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Exploring Elites

Exploring Elites

There is a serious problem with the future policy-makers. They’re too homogenous. I know because I am - in this very moment - surrounded by them, as I already was in Maastricht. Most of them are at least middle-class. Many of their parents work in related fields – in politics, diplomacy or international business. They may already have lived in different countries because of their parent’s jobs or did the obligatory gap year in Australia. I only knew two other peers whose parents weren’t academics, just like me. Who lived of welfare at some point in their lives. For our families, what we do and learn in university is quite foreign. We are exploring new lands, sometimes without their support. What people like us experience in university is nothing short of a culture shock. Our other peers – the future policy makers – could not understand. Because we - who were born ‘out’ and are now quite successfully moving ‘in’ - are rare.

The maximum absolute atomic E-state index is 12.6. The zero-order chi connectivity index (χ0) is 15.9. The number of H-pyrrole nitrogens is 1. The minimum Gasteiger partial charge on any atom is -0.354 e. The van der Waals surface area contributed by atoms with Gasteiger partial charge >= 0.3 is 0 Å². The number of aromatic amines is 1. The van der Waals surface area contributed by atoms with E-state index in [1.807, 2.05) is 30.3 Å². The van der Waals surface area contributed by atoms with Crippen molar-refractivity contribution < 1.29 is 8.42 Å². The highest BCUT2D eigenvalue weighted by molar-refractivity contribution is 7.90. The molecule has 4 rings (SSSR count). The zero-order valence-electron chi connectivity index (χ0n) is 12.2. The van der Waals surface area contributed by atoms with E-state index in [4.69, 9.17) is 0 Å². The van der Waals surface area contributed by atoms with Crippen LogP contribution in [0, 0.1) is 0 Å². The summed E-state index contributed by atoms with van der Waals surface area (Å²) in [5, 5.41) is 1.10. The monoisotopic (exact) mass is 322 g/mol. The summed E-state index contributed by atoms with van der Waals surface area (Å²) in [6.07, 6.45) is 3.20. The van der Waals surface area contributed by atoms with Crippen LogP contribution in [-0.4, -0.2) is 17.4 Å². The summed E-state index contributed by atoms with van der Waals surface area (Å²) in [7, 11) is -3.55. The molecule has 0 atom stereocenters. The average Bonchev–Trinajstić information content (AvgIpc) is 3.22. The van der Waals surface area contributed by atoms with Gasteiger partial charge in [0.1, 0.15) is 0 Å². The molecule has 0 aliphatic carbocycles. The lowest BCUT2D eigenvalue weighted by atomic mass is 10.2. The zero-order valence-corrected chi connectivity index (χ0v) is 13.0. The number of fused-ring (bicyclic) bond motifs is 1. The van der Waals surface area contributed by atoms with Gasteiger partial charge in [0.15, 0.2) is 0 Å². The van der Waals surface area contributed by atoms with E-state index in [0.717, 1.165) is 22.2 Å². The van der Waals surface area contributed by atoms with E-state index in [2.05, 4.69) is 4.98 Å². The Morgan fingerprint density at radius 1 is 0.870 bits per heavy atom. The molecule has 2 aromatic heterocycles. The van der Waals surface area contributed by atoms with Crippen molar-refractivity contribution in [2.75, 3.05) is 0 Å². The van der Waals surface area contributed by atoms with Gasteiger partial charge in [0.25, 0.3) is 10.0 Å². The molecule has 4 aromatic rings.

But what does it mean to be ‘in’? It is what Yellow Vests, people who are angry over the US-college-bribing scandal, Pegida and anti-vaxers call “the elites”. It means different things for different people. But all has something to do with how much your parents earn and the average amount of time your family members spent in higher education. The probability of you becoming a plumber or cleaning lady are quite slim. Your parents won’t let that happen. And our European educational systems are on their side as they rather reproduce previous societal structures instead of levelling the playing field. When your parents are academics, you’ll be one.

And what has this to do with policy making? Well, when you are someone who is ‘out’, you have a huge problem when your future policy makers are all ‘in’. They do not understand you, your reality and your values. And vice-versa. Making policy drafted towards you and your needs becomes hard. Exposure to this inner-societal cultural rift through more diversity among policy-makers could change that. Could break up the dynamics of anti-elitism. But for this to happen we need to re-think how we produce elites. And whether we want societal status to maintain hereditary.

Asena Baykal, alumna European Studies



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